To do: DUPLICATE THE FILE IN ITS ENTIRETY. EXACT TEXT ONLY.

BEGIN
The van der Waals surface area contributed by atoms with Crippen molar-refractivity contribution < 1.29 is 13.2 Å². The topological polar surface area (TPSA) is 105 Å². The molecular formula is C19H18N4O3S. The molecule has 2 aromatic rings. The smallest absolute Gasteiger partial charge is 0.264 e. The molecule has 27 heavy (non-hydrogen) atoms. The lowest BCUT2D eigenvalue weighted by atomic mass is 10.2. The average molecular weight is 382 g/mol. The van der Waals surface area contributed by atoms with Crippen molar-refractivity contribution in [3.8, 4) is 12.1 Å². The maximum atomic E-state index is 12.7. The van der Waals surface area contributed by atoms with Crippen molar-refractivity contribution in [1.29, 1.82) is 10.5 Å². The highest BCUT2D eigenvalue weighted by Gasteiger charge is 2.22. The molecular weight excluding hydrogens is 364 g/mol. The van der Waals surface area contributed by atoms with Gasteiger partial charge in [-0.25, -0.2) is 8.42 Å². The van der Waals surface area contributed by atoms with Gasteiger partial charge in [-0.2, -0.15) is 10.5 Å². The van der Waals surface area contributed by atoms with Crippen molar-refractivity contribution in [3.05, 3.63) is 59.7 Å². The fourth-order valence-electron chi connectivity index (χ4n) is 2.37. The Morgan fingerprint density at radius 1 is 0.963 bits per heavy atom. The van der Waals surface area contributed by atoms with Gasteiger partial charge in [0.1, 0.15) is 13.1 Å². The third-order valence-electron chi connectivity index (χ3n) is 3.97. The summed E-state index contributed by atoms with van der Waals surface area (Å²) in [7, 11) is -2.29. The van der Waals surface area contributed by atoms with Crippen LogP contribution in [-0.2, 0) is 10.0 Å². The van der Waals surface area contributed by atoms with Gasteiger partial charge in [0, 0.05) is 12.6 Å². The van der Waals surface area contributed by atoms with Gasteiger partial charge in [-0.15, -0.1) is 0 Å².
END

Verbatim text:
The van der Waals surface area contributed by atoms with Crippen molar-refractivity contribution < 1.29 is 13.2 Å². The topological polar surface area (TPSA) is 105 Å². The molecular formula is C19H18N4O3S. The molecule has 2 aromatic rings. The smallest absolute Gasteiger partial charge is 0.264 e. The molecule has 27 heavy (non-hydrogen) atoms. The lowest BCUT2D eigenvalue weighted by atomic mass is 10.2. The average molecular weight is 382 g/mol. The van der Waals surface area contributed by atoms with Crippen molar-refractivity contribution in [3.8, 4) is 12.1 Å². The maximum atomic E-state index is 12.7. The van der Waals surface area contributed by atoms with Crippen molar-refractivity contribution in [1.29, 1.82) is 10.5 Å². The highest BCUT2D eigenvalue weighted by Gasteiger charge is 2.22. The molecular weight excluding hydrogens is 364 g/mol. The van der Waals surface area contributed by atoms with Gasteiger partial charge in [-0.25, -0.2) is 8.42 Å². The van der Waals surface area contributed by atoms with Gasteiger partial charge in [-0.2, -0.15) is 10.5 Å². The van der Waals surface area contributed by atoms with Crippen molar-refractivity contribution in [3.05, 3.63) is 59.7 Å². The fourth-order valence-electron chi connectivity index (χ4n) is 2.37. The Morgan fingerprint density at radius 1 is 0.963 bits per heavy atom. The van der Waals surface area contributed by atoms with Gasteiger partial charge in [0.1, 0.15) is 13.1 Å². The third-order valence-electron chi connectivity index (χ3n) is 3.97. The summed E-state index contributed by atoms with van der Waals surface area (Å²) in [7, 11) is -2.29. The van der Waals surface area contributed by atoms with Crippen LogP contribution in [-0.2, 0) is 10.0 Å². The van der Waals surface area contributed by atoms with Gasteiger partial charge in [0, 0.05) is 12.6 Å². The van der Waals surface area contributed by atoms with Gasteiger partial charge in [-0.15, -0.1) is 0 Å².